OccupyGhana® followed the debate on the request or demand by the Office of President John Mahama, the immediate past president, with respect to the twin-bungalow government property at Number 3 Prestige Link, Cantonments, Accra as part of his end-of-service benefits, in addition to a third building at Bungalow 6, 3rd Avenue, Ridge, Accra to be used as an office.
We were concerned about claims from the office of the former President that there was a concluded agreement between itself and the then-incoming government. That would have been an illegal agreement since an incoming government would have had no power to bind the nation to any agreement. Thus, any purported ‘pre-inauguration agreement’ would have required the express ratification of the new government when finally inaugurated. We were therefore waiting to see whether the new government would ratify the alleged agreement or reject the request, as the case may be. We have also seen a copy of what purports to be a letter from President John Mahama, withdrawing the request, claim or demand.
We were also concerned that the continued occupation of Number 3 Prestige Link by President John Mahama flew directly in the face of section 10 of the Presidential (Transition) Act. We note that this Act was specifically enacted by Parliament and signed into law by President John Mahama, to among others, compel retiring Presidents and Vice-Presidents to vacate all official premises BEFORE power changes hands. It is instructive to note that while a 2016 amendment of the Act gave other government appointees up to three (3) months to vacate official premises both a President and Vice-President have no such ‘grace period.’
Given that some arrangements had apparently been approved by Parliament, we remained optimistic, based on the assurances by at least three government appointees to the effect that no such agreement existed between the outgoing and new governments with respect to this specific house, that the supreme interest of the people of Ghana was going to be safeguarded in all of this. Thus we expected that when President Nana Addo Dankwa Akufo-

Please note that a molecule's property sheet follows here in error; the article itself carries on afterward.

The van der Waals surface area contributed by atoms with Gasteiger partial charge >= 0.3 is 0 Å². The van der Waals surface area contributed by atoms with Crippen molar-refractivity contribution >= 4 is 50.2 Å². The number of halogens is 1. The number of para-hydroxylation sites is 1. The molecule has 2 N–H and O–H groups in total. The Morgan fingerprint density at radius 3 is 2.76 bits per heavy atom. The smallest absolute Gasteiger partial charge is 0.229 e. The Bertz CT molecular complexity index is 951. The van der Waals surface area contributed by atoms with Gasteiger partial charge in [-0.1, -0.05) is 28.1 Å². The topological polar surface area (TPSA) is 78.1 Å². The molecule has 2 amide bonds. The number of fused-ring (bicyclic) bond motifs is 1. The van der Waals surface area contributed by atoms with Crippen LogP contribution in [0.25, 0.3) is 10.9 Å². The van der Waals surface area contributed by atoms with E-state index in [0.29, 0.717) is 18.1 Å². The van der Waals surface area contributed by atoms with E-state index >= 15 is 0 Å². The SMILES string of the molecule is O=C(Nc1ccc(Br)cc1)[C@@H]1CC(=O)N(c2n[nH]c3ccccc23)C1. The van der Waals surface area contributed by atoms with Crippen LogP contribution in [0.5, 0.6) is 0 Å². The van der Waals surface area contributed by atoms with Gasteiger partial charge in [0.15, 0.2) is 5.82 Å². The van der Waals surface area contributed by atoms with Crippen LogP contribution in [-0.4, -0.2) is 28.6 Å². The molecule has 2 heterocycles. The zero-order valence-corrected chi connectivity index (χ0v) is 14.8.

Addo announced an official decision on the matter, that decision would confirm the said assurances and be in line with the highest principles of the Ghanaian taxpayer’s best interest.
As things turned out, the President did not have to convey a formal decision. The former President has withdrawn the request.
But that should not be the end of the matter. Above and beyond the issue relating to that specific demand, we are disturbed by the perennial nature of the issue of Article 71 emoluments and benefits. The usual angst and concern expressed by the good people of Ghana every time the issue comes up is indicative of a certain deficiency or deliberate error in the interpretation and application of the Constitutional arrangement by successive Parliaments and Presidents. These need to be addressed comprehensively and conclusively. In agreeing to the Article 71 arrangements, the people of Ghana assumed that reasonable Parliaments and Presidents would act primarily in the best interest of the citizenry as fiduciaries. It is sad that this fiduciary duty is ignored or breached at every transition in a manner that is at best out of touch with the aspirations of the people or, at its worst, in contemptuous disregard of the people.
We therefore urge the new President to holistically examine the relevant provisions and propose to the people of Ghana a solution that best allays the usual anxieties and also, does the needful by outgoing servants of our dear Republic.
Yours, for God and Country,